There comes a time in a student’s life when they have to finish high school/college, and to do that they have to pass the final exams to successfully end their high school/college days. IGCSEs (International General Certificate of Secondary Education) and IALs(International Advanced Levels) are examples of such exams. Unfortunately, some of us have to stress a lot when it comes to these exams, as these are, nonetheless, exams, but unlike most exams we wrote before high school/college, our exam papers are checked by the examination boards (for example, Edexcel and Cambridge) rather than the teachers who taught us. Hence, this contributes as a stress factor when we want to revise for the exams.
Stressed that you cannot get your revision done optimally (or at all)? Well, not to worry! Here are tips and tricks that helped me get straight As in my IALs which might come in handy for you.
1. Make yourself a fixed schedule for all your subjects. A huge mistake I made as a student early in my high school days is that I did not have a fixed schedule for any of my subjects. Hence, I used to waste my time by studying one subject more than the other. So, having a balanced schedule is important, as if you have a fixed amount of time to study each of your subjects, you will be able to study each subject with optimum efficiency. That way, you’ll be more ready for the battles that people call ‘exams’ than anyone who doesn’t follow this tip.
2. Read your textbooks and revision guides thoroughly. Make sure that you understand the general ideas on the topics you study, which are more detailed in the textbooks. Read the revision guide only when you’re done reading the textbooks, as (the name tells it all) it is for ease of revising. That way, you won’t be surprised (most times) if any off-the-radar question pops up in your exams.
3. Don’t memorize everything. This is a common mistake that I’m pretty sure most of us do. The IGCSEs and IALs are not exams that test your memory power; they are exams that test your understanding on the subjects you take. Hence, it is advised to not memorize literally everything. Memorize what needs memorizing, like the formulae, values of constants, atomic numbers of elements in the periodic table etc. to name a few.
4. Get familiar with the pattern of questions from the past exams. One thing that the examination boards are good at doing is maintaining a pattern of questions every year. The way you can get familiar with the question pattern is by solving exam papers from the past years. There is no limit as to how many you should do, but it is preferable to do the last 10-15 years worth of exam papers. If you want to complete questions on one particular topic at a time, make a topic-based question bank of your own from papers of the last 10-15 years, or you can download readymade topic-based papers from different websites; PhysicsandMathsTutor, SaveMyExams and Shawon Notes to name a few.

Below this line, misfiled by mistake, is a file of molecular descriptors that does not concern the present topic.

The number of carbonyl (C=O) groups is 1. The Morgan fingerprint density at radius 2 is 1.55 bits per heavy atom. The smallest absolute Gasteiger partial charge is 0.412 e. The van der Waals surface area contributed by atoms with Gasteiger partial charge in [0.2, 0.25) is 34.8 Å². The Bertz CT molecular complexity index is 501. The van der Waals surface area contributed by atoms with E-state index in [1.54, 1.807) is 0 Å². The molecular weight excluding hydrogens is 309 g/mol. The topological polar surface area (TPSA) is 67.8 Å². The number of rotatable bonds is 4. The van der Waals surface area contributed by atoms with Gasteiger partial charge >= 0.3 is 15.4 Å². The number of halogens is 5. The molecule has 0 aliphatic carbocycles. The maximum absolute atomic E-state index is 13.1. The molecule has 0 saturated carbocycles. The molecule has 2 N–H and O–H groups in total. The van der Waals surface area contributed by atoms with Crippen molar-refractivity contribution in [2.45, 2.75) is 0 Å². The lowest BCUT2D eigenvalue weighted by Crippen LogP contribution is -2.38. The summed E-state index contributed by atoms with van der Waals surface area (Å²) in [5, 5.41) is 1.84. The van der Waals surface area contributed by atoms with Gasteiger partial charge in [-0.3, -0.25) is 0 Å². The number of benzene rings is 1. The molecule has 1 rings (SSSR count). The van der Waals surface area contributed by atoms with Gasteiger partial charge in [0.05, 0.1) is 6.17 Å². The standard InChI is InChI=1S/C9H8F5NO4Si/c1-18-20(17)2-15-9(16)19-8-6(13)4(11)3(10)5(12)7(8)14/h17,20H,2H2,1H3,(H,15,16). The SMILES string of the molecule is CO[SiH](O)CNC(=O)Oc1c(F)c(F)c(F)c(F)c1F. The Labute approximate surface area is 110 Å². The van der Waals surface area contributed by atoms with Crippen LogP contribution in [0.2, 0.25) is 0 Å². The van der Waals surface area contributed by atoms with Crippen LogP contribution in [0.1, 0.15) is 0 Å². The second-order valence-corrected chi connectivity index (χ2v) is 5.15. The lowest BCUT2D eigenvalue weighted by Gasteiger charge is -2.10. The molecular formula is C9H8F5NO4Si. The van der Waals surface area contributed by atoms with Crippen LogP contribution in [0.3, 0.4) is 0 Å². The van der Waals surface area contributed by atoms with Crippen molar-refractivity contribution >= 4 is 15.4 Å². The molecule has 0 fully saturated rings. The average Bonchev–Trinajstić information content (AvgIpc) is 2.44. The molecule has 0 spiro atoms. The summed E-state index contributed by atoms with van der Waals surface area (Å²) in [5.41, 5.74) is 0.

5. Use markschemes and examiner reports minimally when practicing past papers. It may seem difficult to do so at first, but attempt to write past papers without using the markscheme. Finish an entire paper first, and then match your answers with the markscheme. By doing so, you’ll be able to understand what went wrong in your answers and rectify your mistakes and, if you use the examiner report to structure your answers properly, you’ll be able to write well-detailed answers during your final exams with much more confidence as you’ll understand the context of the question much more easily.
6. Take regular breaks during revision. After you finish studying a subject as per your schedule (see point 1), take a break; have a good ol’ cup of coffee or a glass of water, listen to some music, get some Vitamin D from sunshine (if it’s a sunny day), have a look at mother nature; do something that puts your mind at ease. Your brain will get some rest and will be up and running for more studying.
7. Lastly, say your prayers and have a good night’s sleep before the exams. You’d want to be calm and cool during the exams. You’ll be nervous during the exams, and that’s totally fine. Whenever you get nervous, take a deep breath and think about how smartly you prepared for the exams. Have a positive mindset. Be confident. Finish the exam and come back home, knowing that you nailed it.
Hope this helps you study as it helped me. If it doesn’t, I’m pretty sure you’ll find other ways to study for exams, as my way of studying may not be suitable for everyone. Cheerio!